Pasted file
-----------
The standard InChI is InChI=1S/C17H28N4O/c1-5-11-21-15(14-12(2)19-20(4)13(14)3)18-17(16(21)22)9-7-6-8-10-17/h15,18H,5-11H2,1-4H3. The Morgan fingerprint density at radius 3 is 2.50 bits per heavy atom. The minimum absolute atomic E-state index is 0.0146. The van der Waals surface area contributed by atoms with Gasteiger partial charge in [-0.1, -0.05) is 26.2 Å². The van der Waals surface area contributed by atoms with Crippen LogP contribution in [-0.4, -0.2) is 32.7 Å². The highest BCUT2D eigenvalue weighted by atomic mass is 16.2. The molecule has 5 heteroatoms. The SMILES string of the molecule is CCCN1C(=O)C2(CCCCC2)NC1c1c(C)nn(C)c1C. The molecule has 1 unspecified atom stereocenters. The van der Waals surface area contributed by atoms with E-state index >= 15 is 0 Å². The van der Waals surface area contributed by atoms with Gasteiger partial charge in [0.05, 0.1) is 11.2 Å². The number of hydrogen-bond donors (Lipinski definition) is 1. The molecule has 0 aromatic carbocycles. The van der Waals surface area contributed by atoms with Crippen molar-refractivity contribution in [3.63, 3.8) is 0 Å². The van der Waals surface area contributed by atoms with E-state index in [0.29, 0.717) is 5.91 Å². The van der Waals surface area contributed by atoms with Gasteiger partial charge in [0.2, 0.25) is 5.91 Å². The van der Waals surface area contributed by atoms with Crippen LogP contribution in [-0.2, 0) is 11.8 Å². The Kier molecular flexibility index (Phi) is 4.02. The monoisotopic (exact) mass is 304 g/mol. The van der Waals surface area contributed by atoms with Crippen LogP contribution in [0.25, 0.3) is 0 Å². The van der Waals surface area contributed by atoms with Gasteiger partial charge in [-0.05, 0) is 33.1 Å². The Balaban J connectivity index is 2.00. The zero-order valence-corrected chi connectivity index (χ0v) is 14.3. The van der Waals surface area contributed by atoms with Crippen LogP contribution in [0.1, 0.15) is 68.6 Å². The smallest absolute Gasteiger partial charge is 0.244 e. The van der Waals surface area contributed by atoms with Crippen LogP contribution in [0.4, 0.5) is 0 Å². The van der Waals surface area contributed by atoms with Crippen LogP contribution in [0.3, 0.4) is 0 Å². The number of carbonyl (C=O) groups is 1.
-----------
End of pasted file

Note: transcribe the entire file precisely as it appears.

The standard InChI is InChI=1S/C17H28N4O/c1-5-11-21-15(14-12(2)19-20(4)13(14)3)18-17(16(21)22)9-7-6-8-10-17/h15,18H,5-11H2,1-4H3. The Morgan fingerprint density at radius 3 is 2.50 bits per heavy atom. The minimum absolute atomic E-state index is 0.0146. The van der Waals surface area contributed by atoms with Gasteiger partial charge in [-0.1, -0.05) is 26.2 Å². The van der Waals surface area contributed by atoms with Crippen LogP contribution in [-0.4, -0.2) is 32.7 Å². The highest BCUT2D eigenvalue weighted by atomic mass is 16.2. The molecule has 5 heteroatoms. The SMILES string of the molecule is CCCN1C(=O)C2(CCCCC2)NC1c1c(C)nn(C)c1C. The molecule has 1 unspecified atom stereocenters. The van der Waals surface area contributed by atoms with E-state index >= 15 is 0 Å². The van der Waals surface area contributed by atoms with Gasteiger partial charge in [0.05, 0.1) is 11.2 Å². The number of hydrogen-bond donors (Lipinski definition) is 1. The molecule has 0 aromatic carbocycles. The van der Waals surface area contributed by atoms with Crippen molar-refractivity contribution in [3.63, 3.8) is 0 Å². The van der Waals surface area contributed by atoms with E-state index in [0.29, 0.717) is 5.91 Å². The van der Waals surface area contributed by atoms with Gasteiger partial charge in [0.2, 0.25) is 5.91 Å². The van der Waals surface area contributed by atoms with Crippen LogP contribution in [-0.2, 0) is 11.8 Å². The Kier molecular flexibility index (Phi) is 4.02. The monoisotopic (exact) mass is 304 g/mol. The van der Waals surface area contributed by atoms with Crippen LogP contribution in [0.25, 0.3) is 0 Å². The van der Waals surface area contributed by atoms with Gasteiger partial charge in [-0.05, 0) is 33.1 Å². The Balaban J connectivity index is 2.00. The zero-order valence-corrected chi connectivity index (χ0v) is 14.3. The van der Waals surface area contributed by atoms with Crippen LogP contribution in [0.1, 0.15) is 68.6 Å². The smallest absolute Gasteiger partial charge is 0.244 e. The van der Waals surface area contributed by atoms with Crippen LogP contribution in [0.4, 0.5) is 0 Å². The van der Waals surface area contributed by atoms with Crippen LogP contribution in [0.3, 0.4) is 0 Å². The number of carbonyl (C=O) groups is 1.